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The role of South African business in South Africa’s post apartheid economic diplomacy

Valsamakis, Antoinette (2012)
Ph.D. thesis, University of Birmingham.

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This thesis explores the role of South African business as non-state actors (NSAs) in South Africa’s post-apartheid economic diplomacy. The work is an empirical contribution to the debate within diplomacy studies asserting the importance of NSAs in diplomacy studies and that the inclusion of economic considerations in diplomacy studies is crucial. Whilst a broader agenda in diplomacy studies is increasingly being recognised by diplomacy scholars, there is limited case-based evidence of the increasingly active role being played by NSAs in diplomacy generally and economic diplomacy more specifically.
The research uses a multistakeholder diplomacy framework to analyse the extent to and ways in which corporate actors engage in South Africa’s post-apartheid economic diplomacy. This study explores specific business activities around economic diplomacy, expounds why South African business adopts different strategies at different times and crucially examines how corporate actors do this. The thesis identifies three distinct modes of corporate diplomacy: consultative, supplementary, and entrepreneurial. The thesis concludes that corporate diplomacy warrants far more scholarly attention than has hitherto been the case, both in developed and emerging economies, on the basis that corporate actors in South Africa play a crucial role in economic diplomacy, both as consumers and producers of diplomatic outcomes.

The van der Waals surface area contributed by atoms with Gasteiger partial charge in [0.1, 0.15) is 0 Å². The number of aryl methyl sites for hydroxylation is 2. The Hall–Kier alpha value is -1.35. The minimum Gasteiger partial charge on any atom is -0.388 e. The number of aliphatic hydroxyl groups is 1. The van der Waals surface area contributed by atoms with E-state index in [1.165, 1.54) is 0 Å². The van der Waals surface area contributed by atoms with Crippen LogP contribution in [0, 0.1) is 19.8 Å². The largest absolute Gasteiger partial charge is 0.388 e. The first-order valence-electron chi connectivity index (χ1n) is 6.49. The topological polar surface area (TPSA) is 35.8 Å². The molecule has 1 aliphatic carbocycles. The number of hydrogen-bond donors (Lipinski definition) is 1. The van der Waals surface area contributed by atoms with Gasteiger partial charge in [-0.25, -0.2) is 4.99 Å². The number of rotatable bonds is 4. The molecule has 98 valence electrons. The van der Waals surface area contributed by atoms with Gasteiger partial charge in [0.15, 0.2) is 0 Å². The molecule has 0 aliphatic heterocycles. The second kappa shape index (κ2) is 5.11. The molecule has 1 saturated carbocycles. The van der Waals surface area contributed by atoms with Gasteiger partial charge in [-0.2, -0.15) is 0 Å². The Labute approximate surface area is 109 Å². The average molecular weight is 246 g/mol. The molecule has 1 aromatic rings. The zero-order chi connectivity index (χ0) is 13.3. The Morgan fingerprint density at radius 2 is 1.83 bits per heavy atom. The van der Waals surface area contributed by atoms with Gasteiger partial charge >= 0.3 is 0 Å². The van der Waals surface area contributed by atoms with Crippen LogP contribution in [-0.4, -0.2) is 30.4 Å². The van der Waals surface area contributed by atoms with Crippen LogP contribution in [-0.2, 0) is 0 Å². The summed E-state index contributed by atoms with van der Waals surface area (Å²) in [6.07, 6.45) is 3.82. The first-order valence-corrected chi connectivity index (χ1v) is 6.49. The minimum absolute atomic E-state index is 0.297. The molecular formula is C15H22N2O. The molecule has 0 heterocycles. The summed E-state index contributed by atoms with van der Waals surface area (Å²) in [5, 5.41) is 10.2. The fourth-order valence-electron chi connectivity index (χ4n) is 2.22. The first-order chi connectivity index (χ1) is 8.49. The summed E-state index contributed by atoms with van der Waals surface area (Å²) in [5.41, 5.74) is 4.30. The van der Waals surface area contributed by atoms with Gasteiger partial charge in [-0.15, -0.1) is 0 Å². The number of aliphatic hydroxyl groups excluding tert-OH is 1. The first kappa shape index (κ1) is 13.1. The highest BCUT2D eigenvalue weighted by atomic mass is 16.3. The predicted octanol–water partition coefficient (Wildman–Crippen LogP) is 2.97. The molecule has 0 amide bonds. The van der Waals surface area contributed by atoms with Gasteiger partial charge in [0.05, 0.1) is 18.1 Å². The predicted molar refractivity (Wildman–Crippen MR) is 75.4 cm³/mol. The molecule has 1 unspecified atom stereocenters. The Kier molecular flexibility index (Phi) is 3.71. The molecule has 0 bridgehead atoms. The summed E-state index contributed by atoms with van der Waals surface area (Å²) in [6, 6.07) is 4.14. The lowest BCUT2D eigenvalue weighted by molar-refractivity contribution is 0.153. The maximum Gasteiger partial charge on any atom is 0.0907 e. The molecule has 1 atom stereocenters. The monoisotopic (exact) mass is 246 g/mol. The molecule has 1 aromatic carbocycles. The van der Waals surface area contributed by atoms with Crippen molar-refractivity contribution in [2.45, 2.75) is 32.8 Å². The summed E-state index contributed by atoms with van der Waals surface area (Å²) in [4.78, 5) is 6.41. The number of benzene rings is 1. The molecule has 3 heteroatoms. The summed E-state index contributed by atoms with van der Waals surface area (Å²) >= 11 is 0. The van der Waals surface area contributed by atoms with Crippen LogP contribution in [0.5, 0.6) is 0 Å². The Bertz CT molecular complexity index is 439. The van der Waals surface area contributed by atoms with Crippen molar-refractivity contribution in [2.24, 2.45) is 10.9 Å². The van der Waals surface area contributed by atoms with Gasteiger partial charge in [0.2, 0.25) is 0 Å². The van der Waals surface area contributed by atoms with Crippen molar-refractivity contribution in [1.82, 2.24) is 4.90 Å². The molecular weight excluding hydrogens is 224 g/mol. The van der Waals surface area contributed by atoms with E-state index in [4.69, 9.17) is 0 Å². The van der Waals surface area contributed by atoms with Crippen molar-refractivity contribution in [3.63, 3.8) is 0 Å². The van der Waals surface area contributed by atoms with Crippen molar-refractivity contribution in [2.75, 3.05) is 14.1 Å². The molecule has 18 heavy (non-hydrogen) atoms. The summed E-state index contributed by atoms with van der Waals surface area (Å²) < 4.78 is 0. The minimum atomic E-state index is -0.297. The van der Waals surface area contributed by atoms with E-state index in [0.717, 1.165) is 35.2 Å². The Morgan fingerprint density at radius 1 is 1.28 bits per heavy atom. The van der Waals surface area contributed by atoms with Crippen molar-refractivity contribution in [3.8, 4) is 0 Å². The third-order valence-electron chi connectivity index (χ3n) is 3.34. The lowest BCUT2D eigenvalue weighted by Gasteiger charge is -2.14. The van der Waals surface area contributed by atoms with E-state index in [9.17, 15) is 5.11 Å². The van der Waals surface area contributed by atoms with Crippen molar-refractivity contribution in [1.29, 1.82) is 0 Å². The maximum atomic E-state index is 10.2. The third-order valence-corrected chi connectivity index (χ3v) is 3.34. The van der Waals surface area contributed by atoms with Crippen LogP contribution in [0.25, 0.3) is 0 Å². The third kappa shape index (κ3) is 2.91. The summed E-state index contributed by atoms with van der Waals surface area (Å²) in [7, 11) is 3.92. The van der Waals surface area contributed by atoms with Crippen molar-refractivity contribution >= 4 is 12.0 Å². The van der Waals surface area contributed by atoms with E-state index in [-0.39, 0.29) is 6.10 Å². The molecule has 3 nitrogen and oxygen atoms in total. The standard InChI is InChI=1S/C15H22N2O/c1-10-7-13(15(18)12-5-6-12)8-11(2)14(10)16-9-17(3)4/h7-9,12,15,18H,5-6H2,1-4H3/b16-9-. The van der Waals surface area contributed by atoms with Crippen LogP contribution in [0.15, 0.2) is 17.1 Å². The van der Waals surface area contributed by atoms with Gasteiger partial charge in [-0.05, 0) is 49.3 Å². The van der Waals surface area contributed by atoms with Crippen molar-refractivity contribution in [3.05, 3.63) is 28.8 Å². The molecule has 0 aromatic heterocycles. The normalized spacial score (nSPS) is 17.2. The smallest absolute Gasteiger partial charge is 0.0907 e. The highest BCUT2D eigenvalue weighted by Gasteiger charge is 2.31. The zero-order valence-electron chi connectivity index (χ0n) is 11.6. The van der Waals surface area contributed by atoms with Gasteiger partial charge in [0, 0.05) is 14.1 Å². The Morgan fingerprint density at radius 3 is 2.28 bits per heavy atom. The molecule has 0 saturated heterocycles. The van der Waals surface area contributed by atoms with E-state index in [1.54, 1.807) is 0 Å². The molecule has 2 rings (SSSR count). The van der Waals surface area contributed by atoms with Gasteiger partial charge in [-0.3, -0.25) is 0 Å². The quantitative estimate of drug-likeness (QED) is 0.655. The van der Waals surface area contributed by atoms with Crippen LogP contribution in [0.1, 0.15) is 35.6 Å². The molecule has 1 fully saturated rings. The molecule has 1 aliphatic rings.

Type of Work:Ph.D. thesis.
School/Faculty:Colleges (2008 onwards) > College of Social Sciences
Department:Department of Political Science and International Studies, School of Government and Society
Subjects:DT Africa
HC Economic History and Conditions
HF Commerce
JA Political science (General)
Institution:University of Birmingham
ID Code:3391
This unpublished thesis/dissertation is copyright of the author and/or third parties. The intellectual property rights of the author or third parties in respect of this work are as defined by The Copyright Designs and Patents Act 1988 or as modified by any successor legislation. Any use made of information contained in this thesis/dissertation must be in accordance with that legislation and must be properly acknowledged. Further distribution or reproduction in any format is prohibited without the permission of the copyright holder.
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